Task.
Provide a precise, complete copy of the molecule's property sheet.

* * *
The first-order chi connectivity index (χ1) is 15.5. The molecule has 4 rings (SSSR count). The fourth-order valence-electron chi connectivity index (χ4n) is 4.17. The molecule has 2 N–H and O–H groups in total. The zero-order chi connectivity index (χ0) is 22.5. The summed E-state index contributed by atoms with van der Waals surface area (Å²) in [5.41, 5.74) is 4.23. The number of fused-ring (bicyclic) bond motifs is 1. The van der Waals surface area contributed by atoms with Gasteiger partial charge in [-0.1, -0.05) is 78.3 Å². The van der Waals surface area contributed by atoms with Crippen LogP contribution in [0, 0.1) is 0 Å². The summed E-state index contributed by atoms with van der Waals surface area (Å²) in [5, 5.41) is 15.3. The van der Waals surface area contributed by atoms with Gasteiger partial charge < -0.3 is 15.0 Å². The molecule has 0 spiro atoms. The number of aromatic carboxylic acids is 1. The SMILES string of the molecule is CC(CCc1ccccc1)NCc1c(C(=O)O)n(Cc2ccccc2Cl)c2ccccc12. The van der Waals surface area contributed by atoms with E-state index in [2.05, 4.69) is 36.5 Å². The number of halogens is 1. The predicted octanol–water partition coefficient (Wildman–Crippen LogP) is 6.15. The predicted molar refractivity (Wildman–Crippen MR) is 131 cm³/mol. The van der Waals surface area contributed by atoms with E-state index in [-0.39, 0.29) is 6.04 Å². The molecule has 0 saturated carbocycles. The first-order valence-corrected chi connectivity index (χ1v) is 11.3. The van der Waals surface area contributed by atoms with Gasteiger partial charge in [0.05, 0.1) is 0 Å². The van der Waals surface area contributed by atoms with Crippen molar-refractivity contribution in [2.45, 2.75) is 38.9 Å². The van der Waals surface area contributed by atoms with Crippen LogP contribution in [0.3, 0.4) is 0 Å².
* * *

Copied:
The first-order chi connectivity index (χ1) is 15.5. The molecule has 4 rings (SSSR count). The fourth-order valence-electron chi connectivity index (χ4n) is 4.17. The molecule has 2 N–H and O–H groups in total. The zero-order chi connectivity index (χ0) is 22.5. The summed E-state index contributed by atoms with van der Waals surface area (Å²) in [5.41, 5.74) is 4.23. The number of fused-ring (bicyclic) bond motifs is 1. The van der Waals surface area contributed by atoms with Gasteiger partial charge in [-0.1, -0.05) is 78.3 Å². The van der Waals surface area contributed by atoms with Crippen LogP contribution in [0, 0.1) is 0 Å². The summed E-state index contributed by atoms with van der Waals surface area (Å²) in [5, 5.41) is 15.3. The van der Waals surface area contributed by atoms with Gasteiger partial charge < -0.3 is 15.0 Å². The molecule has 0 spiro atoms. The number of aromatic carboxylic acids is 1. The SMILES string of the molecule is CC(CCc1ccccc1)NCc1c(C(=O)O)n(Cc2ccccc2Cl)c2ccccc12. The van der Waals surface area contributed by atoms with E-state index in [2.05, 4.69) is 36.5 Å². The number of halogens is 1. The predicted octanol–water partition coefficient (Wildman–Crippen LogP) is 6.15. The predicted molar refractivity (Wildman–Crippen MR) is 131 cm³/mol. The van der Waals surface area contributed by atoms with E-state index in [-0.39, 0.29) is 6.04 Å². The molecule has 0 saturated carbocycles. The first-order valence-corrected chi connectivity index (χ1v) is 11.3. The van der Waals surface area contributed by atoms with Gasteiger partial charge in [0.05, 0.1) is 0 Å². The van der Waals surface area contributed by atoms with Crippen molar-refractivity contribution in [2.45, 2.75) is 38.9 Å². The van der Waals surface area contributed by atoms with Crippen LogP contribution in [0.3, 0.4) is 0 Å².